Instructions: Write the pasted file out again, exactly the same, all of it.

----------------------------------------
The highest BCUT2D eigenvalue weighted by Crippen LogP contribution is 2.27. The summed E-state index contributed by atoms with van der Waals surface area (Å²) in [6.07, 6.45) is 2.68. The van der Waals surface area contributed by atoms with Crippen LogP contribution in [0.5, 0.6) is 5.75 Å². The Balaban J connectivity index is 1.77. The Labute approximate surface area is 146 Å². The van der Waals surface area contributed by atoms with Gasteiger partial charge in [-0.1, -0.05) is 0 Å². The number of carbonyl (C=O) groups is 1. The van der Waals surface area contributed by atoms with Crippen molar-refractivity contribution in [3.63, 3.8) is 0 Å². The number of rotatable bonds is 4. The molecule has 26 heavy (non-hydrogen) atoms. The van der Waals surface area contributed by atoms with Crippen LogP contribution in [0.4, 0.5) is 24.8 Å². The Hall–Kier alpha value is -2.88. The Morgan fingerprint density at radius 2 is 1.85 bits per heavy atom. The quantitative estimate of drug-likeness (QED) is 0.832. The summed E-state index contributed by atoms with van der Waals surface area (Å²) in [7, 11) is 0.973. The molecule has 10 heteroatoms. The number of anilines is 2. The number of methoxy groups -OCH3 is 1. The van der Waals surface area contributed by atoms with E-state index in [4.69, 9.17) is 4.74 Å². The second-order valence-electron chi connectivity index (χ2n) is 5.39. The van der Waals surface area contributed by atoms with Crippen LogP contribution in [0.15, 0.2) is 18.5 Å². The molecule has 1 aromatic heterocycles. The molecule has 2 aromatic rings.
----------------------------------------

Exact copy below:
The highest BCUT2D eigenvalue weighted by Crippen LogP contribution is 2.27. The summed E-state index contributed by atoms with van der Waals surface area (Å²) in [6.07, 6.45) is 2.68. The van der Waals surface area contributed by atoms with Crippen LogP contribution in [0.5, 0.6) is 5.75 Å². The Balaban J connectivity index is 1.77. The Labute approximate surface area is 146 Å². The van der Waals surface area contributed by atoms with Gasteiger partial charge in [-0.1, -0.05) is 0 Å². The number of carbonyl (C=O) groups is 1. The van der Waals surface area contributed by atoms with Crippen molar-refractivity contribution in [3.63, 3.8) is 0 Å². The number of rotatable bonds is 4. The molecule has 26 heavy (non-hydrogen) atoms. The van der Waals surface area contributed by atoms with Crippen LogP contribution in [0.4, 0.5) is 24.8 Å². The Hall–Kier alpha value is -2.88. The Morgan fingerprint density at radius 2 is 1.85 bits per heavy atom. The quantitative estimate of drug-likeness (QED) is 0.832. The summed E-state index contributed by atoms with van der Waals surface area (Å²) in [7, 11) is 0.973. The molecule has 10 heteroatoms. The number of anilines is 2. The number of methoxy groups -OCH3 is 1. The van der Waals surface area contributed by atoms with E-state index in [4.69, 9.17) is 4.74 Å². The second-order valence-electron chi connectivity index (χ2n) is 5.39. The van der Waals surface area contributed by atoms with Crippen LogP contribution in [0.15, 0.2) is 18.5 Å². The molecule has 1 aromatic heterocycles. The molecule has 2 aromatic rings.